The next day, as I fished down the Cut-bank again, I met a wild-eyed young fanatic who had obviously fallen hook, line and sinker for the Dean. "We come here every year," he said through a perpetual, high-on-life grin, "but we've never seen it like this - you're normally into plenty of fish all week long and they fight like nothing else." "Will you come back next year?" I asked, and without pausing, he shot back: "Oh, yeah, I'm a 'lifer'."
I watched him wander a long way upstream and start to put out a beautiful long line, and I wondered, a little smugly, whether perhaps west-coast steelhead fishermen had just never caught a red-hot Russian Atlantic salmon or a big, fresh Rio Grande sea-trout. Maybe they just needed to get out more. Then it happened - my fly stopped in mid-stream, I lifted my rod and all hell let loose. A big gleaming hen leapt into an insane cartwheel, crashed into the water and turned into a wild silver flying machine, ripping off downstream in a devastating, knuckle-crunching run, punctuated by relentless sky-rocketing leaps that gave the impression of the fish not so much swimming as bouncing down the river. The huge Tibor Gulfstream, a reel designed to deal with big saltwater brutes like sailfish, trevally and tarpon, fizzed furiously as backing seemed to melt off its huge spool at an impossible rate and suddenly I was over a hundred yards away from the fish. The steelhead kited towards my bank and suddenly everything was gut-wrenchingly solid, as the leader jammed under one of the huge rocks that litter the river-bed. An enormous savage thrash and the fish was gone. Shaken, I reeled back the endless yards of backing and finally saw the hopelessly frayed leader glinting in the sunshine. "Now that," I thought, as I sat down on one of the colossal Dean River boulders, humbled and exhausted, "is what all the fuss is about."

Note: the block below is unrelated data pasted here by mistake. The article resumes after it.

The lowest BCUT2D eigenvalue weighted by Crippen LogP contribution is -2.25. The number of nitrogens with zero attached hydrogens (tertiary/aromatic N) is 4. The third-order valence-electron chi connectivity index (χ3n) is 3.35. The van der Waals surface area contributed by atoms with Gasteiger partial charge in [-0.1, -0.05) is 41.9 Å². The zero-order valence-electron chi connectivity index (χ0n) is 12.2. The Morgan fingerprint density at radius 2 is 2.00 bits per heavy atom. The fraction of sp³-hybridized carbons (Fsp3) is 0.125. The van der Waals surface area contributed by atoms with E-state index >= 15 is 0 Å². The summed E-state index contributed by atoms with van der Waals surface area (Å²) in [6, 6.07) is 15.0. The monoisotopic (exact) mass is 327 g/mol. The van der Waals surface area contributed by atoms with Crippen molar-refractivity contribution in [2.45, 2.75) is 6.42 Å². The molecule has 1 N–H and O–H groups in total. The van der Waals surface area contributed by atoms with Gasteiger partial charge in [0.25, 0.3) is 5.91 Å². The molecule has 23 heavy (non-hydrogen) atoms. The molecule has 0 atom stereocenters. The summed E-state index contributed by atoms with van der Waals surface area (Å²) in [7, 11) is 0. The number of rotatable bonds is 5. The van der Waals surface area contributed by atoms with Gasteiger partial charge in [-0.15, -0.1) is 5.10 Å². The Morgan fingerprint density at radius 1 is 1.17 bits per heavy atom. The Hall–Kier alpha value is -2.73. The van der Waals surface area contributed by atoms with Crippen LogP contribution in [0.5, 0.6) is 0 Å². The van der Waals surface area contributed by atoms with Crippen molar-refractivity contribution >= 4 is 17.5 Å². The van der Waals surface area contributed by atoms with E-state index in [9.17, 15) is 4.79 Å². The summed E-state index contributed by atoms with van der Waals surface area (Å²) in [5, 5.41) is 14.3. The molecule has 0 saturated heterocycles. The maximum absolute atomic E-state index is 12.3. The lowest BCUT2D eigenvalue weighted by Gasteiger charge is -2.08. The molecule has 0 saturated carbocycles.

John Blackwell and his family own and run both Lower Dean & Moose Lake Lodge. If you don't have the patience for steelhead, then go to Moose Lake, as I did last year, and catch an absurd number of Pacific salmon and large, wild rainbow trout. If on the other hand, you don't mind grafting for your fish, then the experience of a red-hot Dean River steelhead will live long in the memory.
The notion of hooking five of these fish a day, as you expect to do on a good year on the Dean, would put the fishing right up there with any fly-fishing experience you can imagine.
John's son, Justin, and his lovely wife, Kim, are in charge at the Dean River Lodge: the delicious, home-prepared food and the warm, easy-going company at both lodges is as good as anywhere I've ever been - leave your Atkins diet behind, and, unless your willpower far exceeds mine, expect to come home a few pounds heavier!
I travelled with Air Canada which flies regularly from Heathrow to Vancouver - the in-flight service was excellent and made the long-haul extremely bearable. John Blackwell organises the connection from Vancouver onwards, taking around an hour.
I'd consider a steely, reasonably fast-actioned double-handed rod like the excellent Guideline LPXe 15ft 10/11 weight the best choice for throwing the big flies and heavy sink-tips employed on the Dean. The use of Rio's Skagit fly-lines - effectively a short, heavy-bellied shooting-head - makes casting extremely easy, and you'll soon forget you have a 14 ips sinktip and huge, waterlogged fly on the end. A serious, heavy-duty reel like the Tibor Gulfstream, with an excellent drag and a huge quantity of gelspun backing is the most important part of your kit, along with razor-sharp hooks and abrasion-resistant Seaguar fluorocarbon. The guides (Dave Chamberlain was really excellent) can supply flies, but the main patterns in use on the lower river are big popsicles, bunny leeches and Ed Ward's Intruder styles.